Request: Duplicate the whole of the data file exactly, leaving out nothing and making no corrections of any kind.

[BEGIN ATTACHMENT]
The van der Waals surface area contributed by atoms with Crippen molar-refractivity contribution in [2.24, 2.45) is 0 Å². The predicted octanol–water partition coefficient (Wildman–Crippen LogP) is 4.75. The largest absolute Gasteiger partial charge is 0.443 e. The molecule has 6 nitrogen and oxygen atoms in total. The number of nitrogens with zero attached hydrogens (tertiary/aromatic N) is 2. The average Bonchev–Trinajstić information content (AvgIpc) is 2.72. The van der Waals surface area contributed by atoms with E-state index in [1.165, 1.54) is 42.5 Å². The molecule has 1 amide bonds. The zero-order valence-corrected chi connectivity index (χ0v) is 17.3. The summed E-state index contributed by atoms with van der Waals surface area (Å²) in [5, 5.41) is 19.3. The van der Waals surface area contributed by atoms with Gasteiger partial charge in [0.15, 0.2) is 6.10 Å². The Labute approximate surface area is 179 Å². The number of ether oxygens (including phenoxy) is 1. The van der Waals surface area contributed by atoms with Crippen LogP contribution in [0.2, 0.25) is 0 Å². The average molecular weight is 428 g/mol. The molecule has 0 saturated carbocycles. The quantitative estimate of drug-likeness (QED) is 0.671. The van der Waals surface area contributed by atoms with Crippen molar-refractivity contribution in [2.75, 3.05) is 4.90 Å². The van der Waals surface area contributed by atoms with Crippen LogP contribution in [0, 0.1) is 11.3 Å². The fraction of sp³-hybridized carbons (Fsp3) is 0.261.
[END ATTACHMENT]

The van der Waals surface area contributed by atoms with Crippen molar-refractivity contribution in [2.24, 2.45) is 0 Å². The predicted octanol–water partition coefficient (Wildman–Crippen LogP) is 4.75. The largest absolute Gasteiger partial charge is 0.443 e. The molecule has 6 nitrogen and oxygen atoms in total. The number of nitrogens with zero attached hydrogens (tertiary/aromatic N) is 2. The average Bonchev–Trinajstić information content (AvgIpc) is 2.72. The van der Waals surface area contributed by atoms with E-state index in [1.165, 1.54) is 42.5 Å². The molecule has 1 amide bonds. The zero-order valence-corrected chi connectivity index (χ0v) is 17.3. The summed E-state index contributed by atoms with van der Waals surface area (Å²) in [5, 5.41) is 19.3. The van der Waals surface area contributed by atoms with Gasteiger partial charge in [0.15, 0.2) is 6.10 Å². The Labute approximate surface area is 179 Å². The number of ether oxygens (including phenoxy) is 1. The van der Waals surface area contributed by atoms with Crippen LogP contribution in [0.2, 0.25) is 0 Å². The average molecular weight is 428 g/mol. The molecule has 0 saturated carbocycles. The quantitative estimate of drug-likeness (QED) is 0.671. The van der Waals surface area contributed by atoms with Crippen molar-refractivity contribution in [2.75, 3.05) is 4.90 Å². The van der Waals surface area contributed by atoms with Crippen LogP contribution in [0, 0.1) is 11.3 Å². The fraction of sp³-hybridized carbons (Fsp3) is 0.261.